On the other hand, there are many people who are understanding of mental health conditions and the challenges they can cause at work. For this reason, in some cases it can actually be helpful for you to share your bipolar diagnosis with your boss and the human resources department.

If those who work with you are aware of your condition, they may be more likely to accommodate you in ways that will reduce your workplace stress and make your overall working experience more enjoyable.

No one can discriminate you for living with bipolar disorder in the workplace. This is illegal.

If you decide to tell your employer about your health condition, Mental Health Works and the National Alliance on Mental Illness have resources to help you have that conversation.

Moving forward

Sometimes you’ll be able to find a great job by yourself — but if you’re having trouble, it can be very helpful for you to seek professional assistance.

Some free and low-cost sources of help include:

  • vocational rehabilitation
  • your school or alma mater
  • government or employment services

It’s not always easy to find and keep work if you have a mental health condition that disturbs your day-to-day functioning, but with extra effort it’s possible to find a fulfilling job.

Keep this in mind as you move forward with your job hunt.

Last medically reviewed on September 15, 2017

 3 sourcescollapsed

Medically reviewed by Timothy J. Legg, Ph.D., CRNP — Written by Erica Cirino — Updated on July 6, 2020

Was this article helpful?

YesNo

READ THIS NEXT

FEEDBACK:

Medically reviewed by Timothy J. Legg, Ph.D., CRNP — Written by Erica Cirino — Updated on July 6, 2020


Posted in Culture, Featured, Health, International, Local, Regional, Science/Technology0 Comments

President Joe Biden departs the White House via the North Portico, in Washington on May 28, 2021. (Drew Angerer/Getty Images)

Biden tells Federal Agencies not to require employees to get a COVID-19 Vaccine

President Joe Biden departs the White House via the North Portico, in Washington on May 28, 2021. (Drew Angerer/Getty Images)
President Joe Biden departs the White House via the North Portico, in Washington on May 28, 2021. (Drew Angerer/Getty Images) Vaccines & Safety
The Epoch Times
reprint

By Zachary Stieber June 10, 2021

President Joe Biden’s administration said this week that federal agencies should not in general force workers to get a COVID-19 vaccine as a precondition for working in person.

“The Administration strongly encourages all Americans, including Federal employees and contractors, to be vaccinated. Employees should receive paid time off to be vaccinated and to deal with any side effects. At present, COVID-19 vaccination should generally not be a pre-condition for employees or contractors at executive departments and agencies (agencies) to work in-person in Federal buildings, on Federal lands, and in other settings as required by their job duties,” the Safer Federal Workforce task force said in a new posting.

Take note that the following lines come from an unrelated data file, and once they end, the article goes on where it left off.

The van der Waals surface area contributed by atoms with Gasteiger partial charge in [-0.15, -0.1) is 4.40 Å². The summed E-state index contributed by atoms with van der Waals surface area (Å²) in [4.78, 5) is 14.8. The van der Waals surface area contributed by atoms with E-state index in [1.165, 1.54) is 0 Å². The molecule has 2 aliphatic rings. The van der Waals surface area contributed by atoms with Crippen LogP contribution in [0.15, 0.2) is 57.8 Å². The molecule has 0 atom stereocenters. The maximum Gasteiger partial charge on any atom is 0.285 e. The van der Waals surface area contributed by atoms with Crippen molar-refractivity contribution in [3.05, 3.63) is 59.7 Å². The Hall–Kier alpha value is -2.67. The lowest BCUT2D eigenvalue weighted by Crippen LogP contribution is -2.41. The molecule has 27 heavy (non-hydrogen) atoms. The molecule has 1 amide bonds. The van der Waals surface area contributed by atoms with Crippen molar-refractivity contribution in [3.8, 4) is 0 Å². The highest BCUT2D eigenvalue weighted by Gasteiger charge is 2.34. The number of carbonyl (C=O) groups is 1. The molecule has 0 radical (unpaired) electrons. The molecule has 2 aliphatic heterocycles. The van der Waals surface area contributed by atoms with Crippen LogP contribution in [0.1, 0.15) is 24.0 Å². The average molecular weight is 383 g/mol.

While workers and contractors may share information about whether or not they’ve received a vaccine, agencies “should not require federal employees or contractors to disclose such information,” the task force added.

The White House did not immediately respond to a request for comment.

Over half of the approximately 2.1 million federal employees were working from home during the COVID-19 pandemic, according to a 2020 survey (pdf) that was released in April. The 59 percent teleworking was a jump from just 3 percent before the pandemic.

But as the pandemic subsides, more and more employees are returning to work, underlining the importance of vaccination guidance.

The guidance came after the Equal Employment Opportunity Commission said companies would not run afoul of federal laws if they decided to mandate vaccinations for workers, provided they carve out exceptions for medical or religious reasons.

Federal employment “laws do not prevent an employer from requiring all employees physically entering the workplace to be vaccinated for COVID-19, so long as employers comply with the reasonable accommodation provisions” of the Americans with Disabilities Act and the Civil Rights Act, the commission said.

However, state and local laws could apply, it added.

Epoch Times Photo
A man receives a COVID-19 vaccine in Chicago, Ill., on June 8, 2021. (Scott Olson/Getty Images)

Some private businesses have begun requiring workers to get a COVID-19 vaccine. Houston Methodist, a hospital system in Texas, this week suspended nearly 200 workers who refused to comply with the mandate and did not or were unsuccessful in claiming a medical or religious exemption.

Marc Boom, CEO of the system, said the workers “have decided not to put their patients first.” They face termination if they continue to decline to get a jab.

Matthew Staver, chairman of Liberty Counsel, a Christian group that represents a variety of clients, told The Epoch Times that federal law does appear to bar entities from requiring workers to get vaccinated because the vaccines currently being administered in the United States are authorized for emergency use, not approved.